This poem is ideal material for a strophic song; indeed any attempt to find a through-composed solution would result in something more like an opera. The words are supremely understated, as is the drama and sense of tragedy, and something nearer folksong than Lied seems entirely fitting. The girl too, simple without being stupid, would be more likely to sing something repetitive, burying herself in her work. Schubert has found his principal ideas here from the idea of spinning: the semiquavers are truly spun, like flaxen thread, delicately woven, passing through the stave's warp and woof. The original key is impossible for anyone but the highest and chirpiest of sopranos, and even then the tessitura is too high for the phonation of comprehensible words; this is perhaps why so few singers take up this masterpiece, for so it is, and there are also the usual daunting challenges of colouring and memorising strophic songs. The story is a tragic one of seduction, exploitation and disgrace (for this is undoubtedly what the girl faces when her secret is discovered) but it is recounted without sentimentality and self-pity, and is all the more moving for that. John Reed calls this 'a triumphant vindication of Goethe's views on the supremacy of the strophic song'. It was the fourth item in a book of Goethe settings which Josef von Spaun sent to the great poet in 1816, but it went unnoticed and unacknowledged like the rest. It is perhaps one of Schubert's most concentrated and effective strophic settings, in that the drudgery of repetition, the feeling that one of life's sad old stories is happening yet again, is built into the very form of the song.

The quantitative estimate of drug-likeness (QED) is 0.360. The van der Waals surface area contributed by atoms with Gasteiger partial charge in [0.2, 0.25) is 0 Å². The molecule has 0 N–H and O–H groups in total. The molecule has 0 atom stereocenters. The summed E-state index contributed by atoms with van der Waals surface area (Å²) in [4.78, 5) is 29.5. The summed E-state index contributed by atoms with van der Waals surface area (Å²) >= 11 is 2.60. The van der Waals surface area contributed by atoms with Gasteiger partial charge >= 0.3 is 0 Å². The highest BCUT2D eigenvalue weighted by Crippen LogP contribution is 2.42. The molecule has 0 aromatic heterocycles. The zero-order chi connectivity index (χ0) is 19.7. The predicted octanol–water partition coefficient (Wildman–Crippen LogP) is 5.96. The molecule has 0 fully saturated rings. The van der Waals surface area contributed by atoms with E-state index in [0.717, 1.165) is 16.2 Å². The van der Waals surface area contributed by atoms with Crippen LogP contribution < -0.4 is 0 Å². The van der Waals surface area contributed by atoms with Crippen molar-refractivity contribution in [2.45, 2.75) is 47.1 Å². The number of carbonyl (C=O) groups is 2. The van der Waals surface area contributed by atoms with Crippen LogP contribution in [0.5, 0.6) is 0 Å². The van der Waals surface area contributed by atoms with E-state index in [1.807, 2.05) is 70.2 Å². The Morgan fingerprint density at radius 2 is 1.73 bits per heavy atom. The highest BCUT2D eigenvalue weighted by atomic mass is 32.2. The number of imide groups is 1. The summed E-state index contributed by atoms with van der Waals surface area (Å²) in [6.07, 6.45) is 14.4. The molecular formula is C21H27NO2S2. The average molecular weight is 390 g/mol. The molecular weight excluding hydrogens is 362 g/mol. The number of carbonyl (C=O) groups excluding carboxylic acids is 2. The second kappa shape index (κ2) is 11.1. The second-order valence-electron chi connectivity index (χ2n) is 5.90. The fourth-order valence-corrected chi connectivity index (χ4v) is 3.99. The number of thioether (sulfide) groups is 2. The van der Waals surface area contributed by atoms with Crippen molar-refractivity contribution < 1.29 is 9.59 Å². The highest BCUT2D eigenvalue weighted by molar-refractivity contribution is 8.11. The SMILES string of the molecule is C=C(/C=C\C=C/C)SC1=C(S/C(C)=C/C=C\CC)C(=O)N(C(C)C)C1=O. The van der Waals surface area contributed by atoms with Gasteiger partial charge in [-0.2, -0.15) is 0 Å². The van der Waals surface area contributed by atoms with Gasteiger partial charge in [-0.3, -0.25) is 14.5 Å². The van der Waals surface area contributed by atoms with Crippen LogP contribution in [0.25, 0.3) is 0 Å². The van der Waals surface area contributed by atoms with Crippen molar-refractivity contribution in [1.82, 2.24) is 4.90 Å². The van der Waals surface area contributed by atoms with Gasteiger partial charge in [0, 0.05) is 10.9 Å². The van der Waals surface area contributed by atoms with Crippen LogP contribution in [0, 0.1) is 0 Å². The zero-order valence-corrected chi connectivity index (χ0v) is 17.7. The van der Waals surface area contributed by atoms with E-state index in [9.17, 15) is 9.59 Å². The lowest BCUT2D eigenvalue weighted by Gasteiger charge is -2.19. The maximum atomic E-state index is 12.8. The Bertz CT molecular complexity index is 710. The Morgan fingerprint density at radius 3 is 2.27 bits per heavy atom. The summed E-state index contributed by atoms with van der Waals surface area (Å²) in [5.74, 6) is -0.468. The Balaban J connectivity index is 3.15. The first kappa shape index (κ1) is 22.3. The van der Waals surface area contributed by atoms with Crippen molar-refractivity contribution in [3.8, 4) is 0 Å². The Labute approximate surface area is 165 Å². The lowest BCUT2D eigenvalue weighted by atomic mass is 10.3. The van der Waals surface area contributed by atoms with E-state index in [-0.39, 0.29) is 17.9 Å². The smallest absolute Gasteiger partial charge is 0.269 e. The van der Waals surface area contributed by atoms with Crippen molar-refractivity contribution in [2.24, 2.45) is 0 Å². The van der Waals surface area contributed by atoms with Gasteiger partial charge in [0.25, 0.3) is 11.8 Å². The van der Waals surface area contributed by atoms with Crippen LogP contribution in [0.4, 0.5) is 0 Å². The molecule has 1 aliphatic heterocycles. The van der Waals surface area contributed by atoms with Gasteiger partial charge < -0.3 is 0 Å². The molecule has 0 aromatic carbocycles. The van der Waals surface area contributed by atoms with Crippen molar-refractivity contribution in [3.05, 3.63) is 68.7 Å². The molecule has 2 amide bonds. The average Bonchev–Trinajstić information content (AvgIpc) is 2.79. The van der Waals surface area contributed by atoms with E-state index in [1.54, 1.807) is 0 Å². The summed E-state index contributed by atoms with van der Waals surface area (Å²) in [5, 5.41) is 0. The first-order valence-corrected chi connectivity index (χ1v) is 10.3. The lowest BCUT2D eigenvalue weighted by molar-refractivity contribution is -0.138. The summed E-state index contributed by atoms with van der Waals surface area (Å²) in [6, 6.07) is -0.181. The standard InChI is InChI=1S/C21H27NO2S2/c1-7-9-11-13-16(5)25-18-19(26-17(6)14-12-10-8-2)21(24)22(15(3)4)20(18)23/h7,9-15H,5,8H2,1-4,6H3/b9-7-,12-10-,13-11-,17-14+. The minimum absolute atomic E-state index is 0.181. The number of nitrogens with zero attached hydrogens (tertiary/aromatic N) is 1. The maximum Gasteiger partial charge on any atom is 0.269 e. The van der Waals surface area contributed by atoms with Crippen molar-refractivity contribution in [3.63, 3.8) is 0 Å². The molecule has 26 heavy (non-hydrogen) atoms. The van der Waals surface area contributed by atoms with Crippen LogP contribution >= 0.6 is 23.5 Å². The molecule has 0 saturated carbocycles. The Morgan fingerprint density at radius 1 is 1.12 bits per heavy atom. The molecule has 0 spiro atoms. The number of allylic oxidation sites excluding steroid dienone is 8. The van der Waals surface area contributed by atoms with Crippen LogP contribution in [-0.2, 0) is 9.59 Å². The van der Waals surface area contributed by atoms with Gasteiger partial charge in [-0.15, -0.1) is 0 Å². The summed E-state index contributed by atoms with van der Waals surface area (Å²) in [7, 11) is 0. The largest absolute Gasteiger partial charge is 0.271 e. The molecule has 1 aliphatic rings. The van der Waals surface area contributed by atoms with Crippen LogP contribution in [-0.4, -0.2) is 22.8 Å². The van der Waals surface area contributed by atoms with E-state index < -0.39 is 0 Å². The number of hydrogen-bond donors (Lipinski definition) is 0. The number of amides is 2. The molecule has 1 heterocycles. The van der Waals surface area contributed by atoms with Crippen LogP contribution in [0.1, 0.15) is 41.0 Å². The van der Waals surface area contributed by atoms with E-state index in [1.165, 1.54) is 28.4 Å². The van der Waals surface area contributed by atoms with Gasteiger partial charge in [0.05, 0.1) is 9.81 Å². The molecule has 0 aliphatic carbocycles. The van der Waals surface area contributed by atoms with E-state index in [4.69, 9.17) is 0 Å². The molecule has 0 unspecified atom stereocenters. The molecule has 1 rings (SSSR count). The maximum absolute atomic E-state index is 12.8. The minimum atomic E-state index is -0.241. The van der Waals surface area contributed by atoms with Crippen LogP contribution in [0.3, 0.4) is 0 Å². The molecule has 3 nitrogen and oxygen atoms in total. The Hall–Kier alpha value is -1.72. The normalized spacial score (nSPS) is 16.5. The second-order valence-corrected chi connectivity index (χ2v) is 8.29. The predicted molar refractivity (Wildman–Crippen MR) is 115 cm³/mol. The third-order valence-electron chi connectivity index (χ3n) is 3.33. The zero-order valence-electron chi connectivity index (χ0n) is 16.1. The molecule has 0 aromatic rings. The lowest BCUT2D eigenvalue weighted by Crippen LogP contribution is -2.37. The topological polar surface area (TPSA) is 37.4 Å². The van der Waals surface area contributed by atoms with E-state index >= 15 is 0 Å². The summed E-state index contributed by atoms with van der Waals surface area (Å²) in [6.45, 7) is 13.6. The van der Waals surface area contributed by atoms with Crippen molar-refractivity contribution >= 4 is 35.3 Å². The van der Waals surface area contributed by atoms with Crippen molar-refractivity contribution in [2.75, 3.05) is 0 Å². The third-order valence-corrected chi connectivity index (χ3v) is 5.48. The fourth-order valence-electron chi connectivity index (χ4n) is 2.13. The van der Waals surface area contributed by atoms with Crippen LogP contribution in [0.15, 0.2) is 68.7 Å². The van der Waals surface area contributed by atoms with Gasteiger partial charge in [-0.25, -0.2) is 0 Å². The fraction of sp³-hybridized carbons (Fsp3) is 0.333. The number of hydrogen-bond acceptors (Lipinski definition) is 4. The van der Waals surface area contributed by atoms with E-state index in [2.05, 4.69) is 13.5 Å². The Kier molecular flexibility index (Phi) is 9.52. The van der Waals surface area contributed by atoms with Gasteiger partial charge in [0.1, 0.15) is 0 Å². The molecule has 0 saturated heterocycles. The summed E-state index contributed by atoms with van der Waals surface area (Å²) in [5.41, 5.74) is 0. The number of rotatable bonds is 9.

from notes by Graham Johnson © 1989